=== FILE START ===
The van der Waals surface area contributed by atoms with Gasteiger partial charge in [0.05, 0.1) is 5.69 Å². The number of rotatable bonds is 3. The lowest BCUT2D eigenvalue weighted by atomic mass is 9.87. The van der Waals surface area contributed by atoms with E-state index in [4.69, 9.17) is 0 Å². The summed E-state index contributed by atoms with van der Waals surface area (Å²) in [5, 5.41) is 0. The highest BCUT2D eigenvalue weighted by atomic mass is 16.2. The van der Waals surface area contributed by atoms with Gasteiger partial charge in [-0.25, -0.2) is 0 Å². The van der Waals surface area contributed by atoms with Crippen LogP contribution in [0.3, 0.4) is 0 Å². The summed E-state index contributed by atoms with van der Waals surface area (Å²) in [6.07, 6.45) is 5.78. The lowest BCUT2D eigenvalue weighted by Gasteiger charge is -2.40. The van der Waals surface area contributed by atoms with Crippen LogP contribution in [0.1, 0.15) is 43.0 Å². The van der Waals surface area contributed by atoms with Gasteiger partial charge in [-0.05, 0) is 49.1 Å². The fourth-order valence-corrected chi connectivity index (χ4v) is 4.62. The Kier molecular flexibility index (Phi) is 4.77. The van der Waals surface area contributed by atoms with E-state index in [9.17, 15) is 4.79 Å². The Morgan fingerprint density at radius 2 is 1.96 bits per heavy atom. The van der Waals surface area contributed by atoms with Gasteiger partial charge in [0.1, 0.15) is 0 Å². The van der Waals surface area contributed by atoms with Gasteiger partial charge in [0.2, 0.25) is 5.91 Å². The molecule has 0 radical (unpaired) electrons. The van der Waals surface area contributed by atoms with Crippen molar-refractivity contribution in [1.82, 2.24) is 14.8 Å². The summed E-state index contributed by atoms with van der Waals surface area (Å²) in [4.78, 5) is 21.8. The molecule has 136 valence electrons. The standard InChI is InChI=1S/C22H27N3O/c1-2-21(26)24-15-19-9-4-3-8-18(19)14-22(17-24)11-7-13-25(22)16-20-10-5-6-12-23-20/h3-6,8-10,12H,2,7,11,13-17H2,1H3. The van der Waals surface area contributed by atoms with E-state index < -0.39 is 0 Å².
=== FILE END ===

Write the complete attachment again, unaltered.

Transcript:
The van der Waals surface area contributed by atoms with Gasteiger partial charge in [0.05, 0.1) is 5.69 Å². The number of rotatable bonds is 3. The lowest BCUT2D eigenvalue weighted by atomic mass is 9.87. The van der Waals surface area contributed by atoms with E-state index in [4.69, 9.17) is 0 Å². The summed E-state index contributed by atoms with van der Waals surface area (Å²) in [5, 5.41) is 0. The highest BCUT2D eigenvalue weighted by atomic mass is 16.2. The van der Waals surface area contributed by atoms with Gasteiger partial charge in [-0.25, -0.2) is 0 Å². The van der Waals surface area contributed by atoms with Crippen LogP contribution in [0.3, 0.4) is 0 Å². The summed E-state index contributed by atoms with van der Waals surface area (Å²) in [6.07, 6.45) is 5.78. The lowest BCUT2D eigenvalue weighted by Gasteiger charge is -2.40. The van der Waals surface area contributed by atoms with Crippen LogP contribution in [0.1, 0.15) is 43.0 Å². The van der Waals surface area contributed by atoms with Gasteiger partial charge in [-0.05, 0) is 49.1 Å². The fourth-order valence-corrected chi connectivity index (χ4v) is 4.62. The Kier molecular flexibility index (Phi) is 4.77. The van der Waals surface area contributed by atoms with E-state index in [9.17, 15) is 4.79 Å². The Morgan fingerprint density at radius 2 is 1.96 bits per heavy atom. The van der Waals surface area contributed by atoms with Gasteiger partial charge in [0.1, 0.15) is 0 Å². The van der Waals surface area contributed by atoms with Gasteiger partial charge in [0.2, 0.25) is 5.91 Å². The molecule has 0 radical (unpaired) electrons. The van der Waals surface area contributed by atoms with Crippen molar-refractivity contribution in [1.82, 2.24) is 14.8 Å². The summed E-state index contributed by atoms with van der Waals surface area (Å²) in [4.78, 5) is 21.8. The molecule has 136 valence electrons. The standard InChI is InChI=1S/C22H27N3O/c1-2-21(26)24-15-19-9-4-3-8-18(19)14-22(17-24)11-7-13-25(22)16-20-10-5-6-12-23-20/h3-6,8-10,12H,2,7,11,13-17H2,1H3. The van der Waals surface area contributed by atoms with E-state index < -0.39 is 0 Å².